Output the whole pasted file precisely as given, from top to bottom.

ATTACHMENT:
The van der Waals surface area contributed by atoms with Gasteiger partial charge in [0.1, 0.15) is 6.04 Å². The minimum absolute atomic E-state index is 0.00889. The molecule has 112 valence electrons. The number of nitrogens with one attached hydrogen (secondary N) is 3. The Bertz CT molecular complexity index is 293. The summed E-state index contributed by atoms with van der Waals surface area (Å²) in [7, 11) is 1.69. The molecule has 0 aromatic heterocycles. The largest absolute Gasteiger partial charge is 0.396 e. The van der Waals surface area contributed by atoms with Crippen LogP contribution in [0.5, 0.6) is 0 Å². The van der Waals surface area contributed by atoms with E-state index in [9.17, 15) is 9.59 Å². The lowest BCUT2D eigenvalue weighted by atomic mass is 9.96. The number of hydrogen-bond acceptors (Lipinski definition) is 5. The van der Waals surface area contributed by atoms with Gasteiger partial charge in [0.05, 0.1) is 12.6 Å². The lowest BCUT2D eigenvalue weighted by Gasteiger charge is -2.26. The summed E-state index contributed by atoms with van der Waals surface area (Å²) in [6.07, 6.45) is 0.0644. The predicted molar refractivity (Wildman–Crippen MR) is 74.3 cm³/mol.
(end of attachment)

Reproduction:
The van der Waals surface area contributed by atoms with Gasteiger partial charge in [0.1, 0.15) is 6.04 Å². The minimum absolute atomic E-state index is 0.00889. The molecule has 112 valence electrons. The number of nitrogens with one attached hydrogen (secondary N) is 3. The Bertz CT molecular complexity index is 293. The summed E-state index contributed by atoms with van der Waals surface area (Å²) in [7, 11) is 1.69. The molecule has 0 aromatic heterocycles. The largest absolute Gasteiger partial charge is 0.396 e. The van der Waals surface area contributed by atoms with Crippen LogP contribution in [0.5, 0.6) is 0 Å². The van der Waals surface area contributed by atoms with E-state index in [9.17, 15) is 9.59 Å². The lowest BCUT2D eigenvalue weighted by atomic mass is 9.96. The number of hydrogen-bond acceptors (Lipinski definition) is 5. The van der Waals surface area contributed by atoms with Gasteiger partial charge in [0.05, 0.1) is 12.6 Å². The lowest BCUT2D eigenvalue weighted by Gasteiger charge is -2.26. The summed E-state index contributed by atoms with van der Waals surface area (Å²) in [6.07, 6.45) is 0.0644. The predicted molar refractivity (Wildman–Crippen MR) is 74.3 cm³/mol.